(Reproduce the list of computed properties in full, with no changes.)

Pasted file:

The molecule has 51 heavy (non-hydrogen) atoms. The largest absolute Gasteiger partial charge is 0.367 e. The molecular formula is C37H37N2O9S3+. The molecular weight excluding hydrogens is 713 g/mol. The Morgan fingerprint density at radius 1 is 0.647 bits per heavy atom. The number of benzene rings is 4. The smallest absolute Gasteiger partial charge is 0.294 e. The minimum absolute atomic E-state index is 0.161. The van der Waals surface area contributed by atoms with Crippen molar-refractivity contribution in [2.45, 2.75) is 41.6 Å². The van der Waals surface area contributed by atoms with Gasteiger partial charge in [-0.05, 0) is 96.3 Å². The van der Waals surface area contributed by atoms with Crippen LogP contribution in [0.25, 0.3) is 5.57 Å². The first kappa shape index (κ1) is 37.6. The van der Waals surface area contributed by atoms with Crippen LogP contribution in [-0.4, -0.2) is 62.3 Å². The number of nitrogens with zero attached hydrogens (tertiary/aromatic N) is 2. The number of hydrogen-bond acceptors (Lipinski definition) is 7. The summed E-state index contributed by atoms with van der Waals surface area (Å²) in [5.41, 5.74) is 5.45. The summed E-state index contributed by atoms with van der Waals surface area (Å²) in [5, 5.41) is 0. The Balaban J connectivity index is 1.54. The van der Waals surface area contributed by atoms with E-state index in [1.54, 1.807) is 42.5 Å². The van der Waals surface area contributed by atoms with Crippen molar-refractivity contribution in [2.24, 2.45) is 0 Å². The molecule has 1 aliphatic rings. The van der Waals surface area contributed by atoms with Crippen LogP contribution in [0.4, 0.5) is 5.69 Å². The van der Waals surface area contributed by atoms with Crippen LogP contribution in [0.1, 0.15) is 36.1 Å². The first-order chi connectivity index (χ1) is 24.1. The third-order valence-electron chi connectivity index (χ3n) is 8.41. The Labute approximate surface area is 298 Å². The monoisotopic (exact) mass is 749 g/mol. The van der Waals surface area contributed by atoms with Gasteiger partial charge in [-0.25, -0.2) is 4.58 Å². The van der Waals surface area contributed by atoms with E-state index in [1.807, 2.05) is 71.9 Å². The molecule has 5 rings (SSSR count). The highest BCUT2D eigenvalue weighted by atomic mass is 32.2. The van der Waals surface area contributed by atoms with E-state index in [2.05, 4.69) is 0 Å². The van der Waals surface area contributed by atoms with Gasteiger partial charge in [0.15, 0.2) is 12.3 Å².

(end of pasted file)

The molecule has 51 heavy (non-hydrogen) atoms. The largest absolute Gasteiger partial charge is 0.367 e. The molecular formula is C37H37N2O9S3+. The molecular weight excluding hydrogens is 713 g/mol. The Morgan fingerprint density at radius 1 is 0.647 bits per heavy atom. The number of benzene rings is 4. The smallest absolute Gasteiger partial charge is 0.294 e. The minimum absolute atomic E-state index is 0.161. The van der Waals surface area contributed by atoms with Crippen molar-refractivity contribution in [2.45, 2.75) is 41.6 Å². The van der Waals surface area contributed by atoms with Gasteiger partial charge in [-0.05, 0) is 96.3 Å². The van der Waals surface area contributed by atoms with Crippen LogP contribution in [0.25, 0.3) is 5.57 Å². The first kappa shape index (κ1) is 37.6. The van der Waals surface area contributed by atoms with Crippen LogP contribution in [-0.4, -0.2) is 62.3 Å². The number of nitrogens with zero attached hydrogens (tertiary/aromatic N) is 2. The number of hydrogen-bond acceptors (Lipinski definition) is 7. The summed E-state index contributed by atoms with van der Waals surface area (Å²) in [5.41, 5.74) is 5.45. The summed E-state index contributed by atoms with van der Waals surface area (Å²) in [5, 5.41) is 0. The Balaban J connectivity index is 1.54. The van der Waals surface area contributed by atoms with E-state index in [1.54, 1.807) is 42.5 Å². The van der Waals surface area contributed by atoms with Crippen molar-refractivity contribution in [2.24, 2.45) is 0 Å². The molecule has 1 aliphatic rings. The van der Waals surface area contributed by atoms with Crippen LogP contribution in [0.4, 0.5) is 5.69 Å². The van der Waals surface area contributed by atoms with Crippen LogP contribution in [0.1, 0.15) is 36.1 Å². The first-order chi connectivity index (χ1) is 24.1. The third-order valence-electron chi connectivity index (χ3n) is 8.41. The Labute approximate surface area is 298 Å². The monoisotopic (exact) mass is 749 g/mol. The van der Waals surface area contributed by atoms with Gasteiger partial charge in [-0.25, -0.2) is 4.58 Å². The van der Waals surface area contributed by atoms with E-state index in [1.807, 2.05) is 71.9 Å². The molecule has 5 rings (SSSR count). The highest BCUT2D eigenvalue weighted by atomic mass is 32.2. The van der Waals surface area contributed by atoms with E-state index in [2.05, 4.69) is 0 Å². The van der Waals surface area contributed by atoms with Gasteiger partial charge in [0.15, 0.2) is 12.3 Å².